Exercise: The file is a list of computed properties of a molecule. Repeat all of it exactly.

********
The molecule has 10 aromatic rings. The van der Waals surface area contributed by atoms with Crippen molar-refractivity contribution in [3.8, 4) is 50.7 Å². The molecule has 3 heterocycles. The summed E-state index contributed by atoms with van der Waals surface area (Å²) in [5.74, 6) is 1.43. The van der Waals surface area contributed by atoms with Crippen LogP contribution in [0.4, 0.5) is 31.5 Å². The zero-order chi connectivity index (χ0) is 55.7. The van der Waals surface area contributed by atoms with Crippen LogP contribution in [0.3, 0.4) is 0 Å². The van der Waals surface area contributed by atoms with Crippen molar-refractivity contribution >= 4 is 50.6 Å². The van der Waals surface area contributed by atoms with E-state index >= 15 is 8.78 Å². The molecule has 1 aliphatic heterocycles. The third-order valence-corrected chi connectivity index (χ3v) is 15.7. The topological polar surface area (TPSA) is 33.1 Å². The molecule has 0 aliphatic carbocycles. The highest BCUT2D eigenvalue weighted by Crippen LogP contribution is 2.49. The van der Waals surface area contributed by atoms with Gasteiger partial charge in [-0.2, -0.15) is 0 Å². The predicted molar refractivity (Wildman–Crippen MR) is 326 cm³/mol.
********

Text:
The molecule has 10 aromatic rings. The van der Waals surface area contributed by atoms with Crippen molar-refractivity contribution in [3.8, 4) is 50.7 Å². The molecule has 3 heterocycles. The summed E-state index contributed by atoms with van der Waals surface area (Å²) in [5.74, 6) is 1.43. The van der Waals surface area contributed by atoms with Crippen LogP contribution in [0.4, 0.5) is 31.5 Å². The zero-order chi connectivity index (χ0) is 55.7. The van der Waals surface area contributed by atoms with Crippen LogP contribution in [0.3, 0.4) is 0 Å². The van der Waals surface area contributed by atoms with Crippen molar-refractivity contribution >= 4 is 50.6 Å². The van der Waals surface area contributed by atoms with E-state index >= 15 is 8.78 Å². The molecule has 1 aliphatic heterocycles. The third-order valence-corrected chi connectivity index (χ3v) is 15.7. The topological polar surface area (TPSA) is 33.1 Å². The molecule has 0 aliphatic carbocycles. The highest BCUT2D eigenvalue weighted by Crippen LogP contribution is 2.49. The van der Waals surface area contributed by atoms with Gasteiger partial charge in [-0.2, -0.15) is 0 Å². The predicted molar refractivity (Wildman–Crippen MR) is 326 cm³/mol.